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Type 1 Diabetes - TrialNet e-news - April 2010

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NIP Pilot Study Confirms Value of Larger Study

Family


A pilot study using the nutritional supplement docosahexaenoic acid (DHA) to prevent type 1 diabetes in newborns has confirmed the value of conducting a larger study. The goal of the Nutritional Intervention to Prevent (NIP) Type 1 Diabetes Pilot Trial was twofold: 1) to learn more about the role of DHA in preventing autoantibodies for type 1 diabetes, and 2) to determine whether a full-length study would be feasible, considering how difficult a clinical trial with babies might be. The pilot study was conducted at nine TrialNet locations.

The NIP study succeeded at safely increasing and measuring DHA levels in 90 high-risk infants. Found naturally in mothers’ breast milk and in various foods, DHA is necessary for proper functioning of the brain and healthy growth of an infant’s nervous system and vision.

The study found that those who received DHA supplements (infants or nursing mothers) had a 61-100 percent increase in DHA compared to the untreated group. This was true for both formula and capsule supplements. Just as important, there were no problems with babies accepting the study formula or nursing mothers taking the capsule. No harmful side-effects occurred with either group.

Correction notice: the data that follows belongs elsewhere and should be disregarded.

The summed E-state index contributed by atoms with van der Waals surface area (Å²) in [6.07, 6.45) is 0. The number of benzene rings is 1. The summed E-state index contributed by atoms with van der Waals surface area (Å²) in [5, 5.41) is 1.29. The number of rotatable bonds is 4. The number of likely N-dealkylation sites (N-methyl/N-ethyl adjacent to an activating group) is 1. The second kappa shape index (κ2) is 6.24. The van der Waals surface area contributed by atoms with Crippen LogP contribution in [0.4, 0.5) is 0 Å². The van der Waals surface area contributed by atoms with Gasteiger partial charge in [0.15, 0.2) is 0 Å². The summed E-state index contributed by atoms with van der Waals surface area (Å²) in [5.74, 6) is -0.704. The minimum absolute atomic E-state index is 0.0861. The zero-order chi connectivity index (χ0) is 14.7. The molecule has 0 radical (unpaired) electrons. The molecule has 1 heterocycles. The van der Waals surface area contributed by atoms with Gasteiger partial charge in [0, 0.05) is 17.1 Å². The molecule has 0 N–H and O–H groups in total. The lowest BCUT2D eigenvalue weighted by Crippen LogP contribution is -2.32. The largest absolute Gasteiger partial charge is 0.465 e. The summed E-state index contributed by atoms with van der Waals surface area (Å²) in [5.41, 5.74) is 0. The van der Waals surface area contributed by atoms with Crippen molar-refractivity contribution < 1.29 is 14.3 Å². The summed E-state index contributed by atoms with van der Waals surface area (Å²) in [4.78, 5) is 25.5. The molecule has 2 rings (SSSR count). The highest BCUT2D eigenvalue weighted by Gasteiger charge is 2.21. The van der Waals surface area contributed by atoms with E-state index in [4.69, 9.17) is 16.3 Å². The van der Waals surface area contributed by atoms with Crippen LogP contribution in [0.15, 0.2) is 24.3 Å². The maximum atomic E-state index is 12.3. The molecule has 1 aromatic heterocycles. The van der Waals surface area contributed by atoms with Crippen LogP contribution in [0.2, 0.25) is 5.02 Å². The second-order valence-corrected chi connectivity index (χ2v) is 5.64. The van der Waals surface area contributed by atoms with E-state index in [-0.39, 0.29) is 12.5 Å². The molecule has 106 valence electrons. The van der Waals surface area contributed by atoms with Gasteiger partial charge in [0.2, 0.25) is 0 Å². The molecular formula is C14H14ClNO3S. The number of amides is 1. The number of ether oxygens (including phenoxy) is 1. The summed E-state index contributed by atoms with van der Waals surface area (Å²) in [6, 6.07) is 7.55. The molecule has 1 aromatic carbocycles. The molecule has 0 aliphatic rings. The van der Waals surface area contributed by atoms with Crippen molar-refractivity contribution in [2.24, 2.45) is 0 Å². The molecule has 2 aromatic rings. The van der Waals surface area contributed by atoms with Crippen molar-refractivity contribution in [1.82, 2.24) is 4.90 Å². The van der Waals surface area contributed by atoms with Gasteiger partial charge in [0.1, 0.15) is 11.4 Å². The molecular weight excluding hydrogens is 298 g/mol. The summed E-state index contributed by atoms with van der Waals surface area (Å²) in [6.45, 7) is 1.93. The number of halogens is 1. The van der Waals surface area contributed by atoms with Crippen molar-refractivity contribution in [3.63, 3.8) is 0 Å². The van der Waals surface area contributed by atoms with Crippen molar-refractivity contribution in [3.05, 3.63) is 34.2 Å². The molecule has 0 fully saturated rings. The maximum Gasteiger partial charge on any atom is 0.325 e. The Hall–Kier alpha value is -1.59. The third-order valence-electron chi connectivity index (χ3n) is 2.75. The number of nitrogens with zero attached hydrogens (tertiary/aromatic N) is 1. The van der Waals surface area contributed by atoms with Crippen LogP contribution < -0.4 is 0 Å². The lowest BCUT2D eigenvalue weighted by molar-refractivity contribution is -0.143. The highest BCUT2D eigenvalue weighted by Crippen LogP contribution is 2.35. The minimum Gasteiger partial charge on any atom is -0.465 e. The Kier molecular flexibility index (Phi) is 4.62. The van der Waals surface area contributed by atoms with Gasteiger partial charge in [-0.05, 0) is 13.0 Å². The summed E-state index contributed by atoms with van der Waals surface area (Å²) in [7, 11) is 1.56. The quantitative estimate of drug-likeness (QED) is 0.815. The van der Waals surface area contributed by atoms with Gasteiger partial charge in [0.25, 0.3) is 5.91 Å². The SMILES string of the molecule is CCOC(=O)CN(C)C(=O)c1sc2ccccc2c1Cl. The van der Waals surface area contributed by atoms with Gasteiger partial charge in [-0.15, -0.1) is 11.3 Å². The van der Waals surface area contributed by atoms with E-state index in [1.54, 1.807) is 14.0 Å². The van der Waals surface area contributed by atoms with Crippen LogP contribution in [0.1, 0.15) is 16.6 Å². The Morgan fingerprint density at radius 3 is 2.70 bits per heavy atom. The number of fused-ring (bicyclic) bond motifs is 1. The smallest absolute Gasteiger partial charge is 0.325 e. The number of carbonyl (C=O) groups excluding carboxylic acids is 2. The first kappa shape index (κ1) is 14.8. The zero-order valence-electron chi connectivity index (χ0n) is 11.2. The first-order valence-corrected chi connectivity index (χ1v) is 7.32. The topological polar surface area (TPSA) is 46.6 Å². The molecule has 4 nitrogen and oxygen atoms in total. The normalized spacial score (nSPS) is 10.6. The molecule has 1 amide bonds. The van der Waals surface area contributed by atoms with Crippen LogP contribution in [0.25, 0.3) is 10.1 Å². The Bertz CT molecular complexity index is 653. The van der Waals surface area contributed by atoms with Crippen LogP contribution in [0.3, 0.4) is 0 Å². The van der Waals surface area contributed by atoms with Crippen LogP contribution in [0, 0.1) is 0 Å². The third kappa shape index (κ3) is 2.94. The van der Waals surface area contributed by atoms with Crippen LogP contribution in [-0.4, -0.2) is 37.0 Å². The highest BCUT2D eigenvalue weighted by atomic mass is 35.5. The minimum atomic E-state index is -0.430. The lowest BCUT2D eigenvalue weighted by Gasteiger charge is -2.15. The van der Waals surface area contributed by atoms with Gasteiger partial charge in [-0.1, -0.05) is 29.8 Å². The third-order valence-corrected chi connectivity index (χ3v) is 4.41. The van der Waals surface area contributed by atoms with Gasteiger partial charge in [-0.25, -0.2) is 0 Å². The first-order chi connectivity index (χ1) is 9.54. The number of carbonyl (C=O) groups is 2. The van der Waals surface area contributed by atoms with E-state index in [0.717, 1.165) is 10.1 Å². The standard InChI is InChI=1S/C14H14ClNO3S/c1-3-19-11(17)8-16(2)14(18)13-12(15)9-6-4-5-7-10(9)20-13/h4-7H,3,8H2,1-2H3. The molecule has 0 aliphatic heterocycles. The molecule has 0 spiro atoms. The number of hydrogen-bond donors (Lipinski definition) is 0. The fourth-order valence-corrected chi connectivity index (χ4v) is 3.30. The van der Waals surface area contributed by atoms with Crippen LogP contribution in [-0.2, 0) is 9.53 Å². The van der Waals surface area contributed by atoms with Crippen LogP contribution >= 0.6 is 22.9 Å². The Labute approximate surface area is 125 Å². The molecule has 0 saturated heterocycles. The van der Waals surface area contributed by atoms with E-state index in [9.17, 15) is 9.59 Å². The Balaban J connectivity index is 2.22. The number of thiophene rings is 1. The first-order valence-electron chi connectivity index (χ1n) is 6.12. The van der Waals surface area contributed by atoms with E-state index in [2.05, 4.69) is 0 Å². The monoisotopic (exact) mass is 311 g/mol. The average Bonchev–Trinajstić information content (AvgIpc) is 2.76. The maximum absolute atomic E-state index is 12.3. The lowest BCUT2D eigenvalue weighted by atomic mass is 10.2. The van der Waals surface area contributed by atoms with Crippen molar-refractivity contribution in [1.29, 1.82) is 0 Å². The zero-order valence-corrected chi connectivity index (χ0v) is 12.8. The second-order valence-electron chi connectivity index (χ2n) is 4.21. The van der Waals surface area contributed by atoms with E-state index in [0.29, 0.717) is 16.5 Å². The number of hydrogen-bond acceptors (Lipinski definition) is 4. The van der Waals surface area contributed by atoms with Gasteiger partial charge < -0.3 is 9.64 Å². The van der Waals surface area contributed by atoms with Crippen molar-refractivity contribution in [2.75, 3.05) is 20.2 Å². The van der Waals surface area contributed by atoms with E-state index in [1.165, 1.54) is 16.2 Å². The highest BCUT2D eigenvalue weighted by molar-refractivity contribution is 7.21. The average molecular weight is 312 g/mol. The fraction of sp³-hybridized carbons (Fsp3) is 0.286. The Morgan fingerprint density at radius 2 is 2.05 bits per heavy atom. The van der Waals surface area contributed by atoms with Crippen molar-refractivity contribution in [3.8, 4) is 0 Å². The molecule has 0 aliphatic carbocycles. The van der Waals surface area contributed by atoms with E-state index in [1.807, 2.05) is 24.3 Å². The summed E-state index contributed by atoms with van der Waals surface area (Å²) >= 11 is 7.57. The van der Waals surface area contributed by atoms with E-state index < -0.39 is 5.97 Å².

In the same study, six months of DHA supplementation was not successful at reducing cytokine (a major inflammatory marker) in infants. However, there appeared to be some reduction in cytokine levels at 12 and 18 months.

In earlier studies, DHA helped reduce cytokine in adults, but no data was available for infants. The idea that inflammatory cytokines might be involved in the initial development of type 1 diabetes suggested it might be easier to try to prevent autoimmunity than try to reverse it later.  Further study is underway to learn more about how DHA affects inflammatory markers possibly involved in the early development of diabetes.

“We’re pleased to report it is possible to successfully enroll babies in this type of diabetes prevention trial and that families are willing to come in for study visits,” states TrialNet Principal Investigator Peter Chase, M.D., of the University of Colorado Health Sciences Center.

Babies enrolled in this study had a high risk of developing type 1 diabetes based on family history. They received free screening for appearance of type 1 autoantibodies that are seen in people prior to the development of type 1 diabetes. These children can continue to be screened every year, up to age 18.  If a child develops autoantibodies, they will be closely monitored for development of diabetes and also advised if they become eligible for a prevention trial.

“We want to thank all the participating parentsfor their time and willingness to enroll their young children in this important clinical study,” said Dr. Chase. “Their participation is an important step on the pathway to prevention.

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